Rare issue this case looked at a release signed by a minor that prevented a suit for his injuries after turning age 18Posted: May 5, 2014
This decision was just overturned by the Oregon Supreme Court in Bagley v. Mt. Bachelor, Inc., dba Mt. Bachelor Ski and Summer Resort, 2014 Ore. LEXIS 994 on December 18, 20014
The term is disaffirm, the minor must disaffirm the release or contract after reaching age 18 or the release or contract is valid.
Date of the Decision: September 5, 2013
Plaintiff: Myles A. Bagley, individually, Plaintiff-Appellant, and Al Bagley, individually; and Lauren Bagley, individually, Plaintiffs
Defendant: Mt. Bachelor, Inc., dba Mt. Bachelor Ski and Summer Resort
Plaintiff Claims: (1) concluding that there was no genuine issue of material fact as to whether Bagley ratified, after reaching the age of majority, a release agreement entered into while he was a minor; (2) concluding that the release agreement was not contrary to public policy; and (3) concluding that the release agreement was neither substantively nor procedurally unconscionable.
Defendant Defenses: Release
Holding: for the defendant. The minor took advantage of the benefits of the contract (release) and did not disaffirm the contract upon reaching the age of majority (18).
This is a rare review of release or contract law because the odds are against it. A contract is voidable by the minor when the minor signs the contract. However, if the contract is in effect when the minor reaches the age of majority, the minor can either disaffirm the contract which puts the parties back in the position before the contract was signed or if he or she fails to do that he or she takes advantages of the benefits of the contract and continues to use it the contract is in force.
The minor signed a season pass release at the defendant ski area. His father signed a minor release and indemnity agreement. Two weeks later and before the plaintiff had started snowboarding he turned 18. Once he started snowboarding, after reaching age 18, he boarded at the defendant’s resort 26 different days and his pass was scanned 119 times.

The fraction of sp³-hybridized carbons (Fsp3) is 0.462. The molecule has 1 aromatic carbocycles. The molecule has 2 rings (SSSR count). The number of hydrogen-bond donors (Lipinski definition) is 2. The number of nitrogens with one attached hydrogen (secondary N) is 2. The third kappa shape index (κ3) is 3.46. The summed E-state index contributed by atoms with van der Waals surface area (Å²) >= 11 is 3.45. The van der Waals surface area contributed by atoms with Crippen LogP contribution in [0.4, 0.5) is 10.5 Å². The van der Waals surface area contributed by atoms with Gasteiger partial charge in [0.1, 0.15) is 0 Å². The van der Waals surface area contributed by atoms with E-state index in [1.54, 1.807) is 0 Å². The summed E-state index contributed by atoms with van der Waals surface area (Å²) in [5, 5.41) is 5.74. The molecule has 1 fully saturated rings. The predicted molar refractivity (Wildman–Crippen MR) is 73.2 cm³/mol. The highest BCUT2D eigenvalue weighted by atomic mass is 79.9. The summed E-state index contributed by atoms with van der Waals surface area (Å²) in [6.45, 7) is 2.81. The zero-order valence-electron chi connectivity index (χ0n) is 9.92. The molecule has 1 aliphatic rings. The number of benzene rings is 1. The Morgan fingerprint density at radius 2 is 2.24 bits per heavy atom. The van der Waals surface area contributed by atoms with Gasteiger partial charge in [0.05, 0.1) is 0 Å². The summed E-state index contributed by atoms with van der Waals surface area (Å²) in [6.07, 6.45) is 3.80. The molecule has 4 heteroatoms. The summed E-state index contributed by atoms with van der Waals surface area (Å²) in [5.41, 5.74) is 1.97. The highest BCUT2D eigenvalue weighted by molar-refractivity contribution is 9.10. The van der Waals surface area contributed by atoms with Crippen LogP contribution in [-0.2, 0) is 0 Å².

Going through the terrain park where he seemed to spend most of his time, the plaintiff was injured on a jump which resulted in permanent paralysis.
The minor and his parents sued the resort. The trial court dismissed his complaints after the defendant filed a motion for summary judgment based on the release the minor had signed.
Summary of the case
The appellate court reviewed the facts and pointed several of the facts out repeatedly.
He was also an experienced snowboarder, had signed release agreements at other ski resorts in the past, and had purchased a season pass and signed a release agreement for each of the preceding three years that he spent snowboarding at Mt. Bachelor.
After reaching age 18 the plaintiff used the release 119 times over 26 days during a four month period. Once you affirm a contract, by using it and not disaffirming it, you cannot later disaffirm the contract. A contract is affirmed if the contract is not disaffirmed which requires an act on the part of the plaintiff. Meaning if the minor does not make an affirmative act to disaffirm the release then the release stands.
In Oregon, a former minor may disaffirm a contract within a “reasonable time” after reaching the age of majority, or, conversely, may ratify a contract after reaching the age of majority by manifesting an intent to let the contract stand, “[I]f an infant after reaching the age of majority engages in any conduct that objectively manifests an intent to regard the bargain as binding, the former minor will be held as a matter of law to have ratified the contract.”).
In this case the only disaffirmance occurred two years later when the plaintiff started his lawsuit.
The plaintiff then argued that because he had no knowledge of the power to disaffirm this release he should not be held to his failure to disaffirm. However the court shot this down with the standard statement. “However, we have previously stated that “[i]gnorance of the law is not a basis for not enforcing a contract.“”
The court then reviewed the requirements for a valid release under Oregon law. “[W]hen one party seeks to contract away liability for its own negligence in advance of any harm, the intent to do so must be ‘clearly and unequivocally expressed.”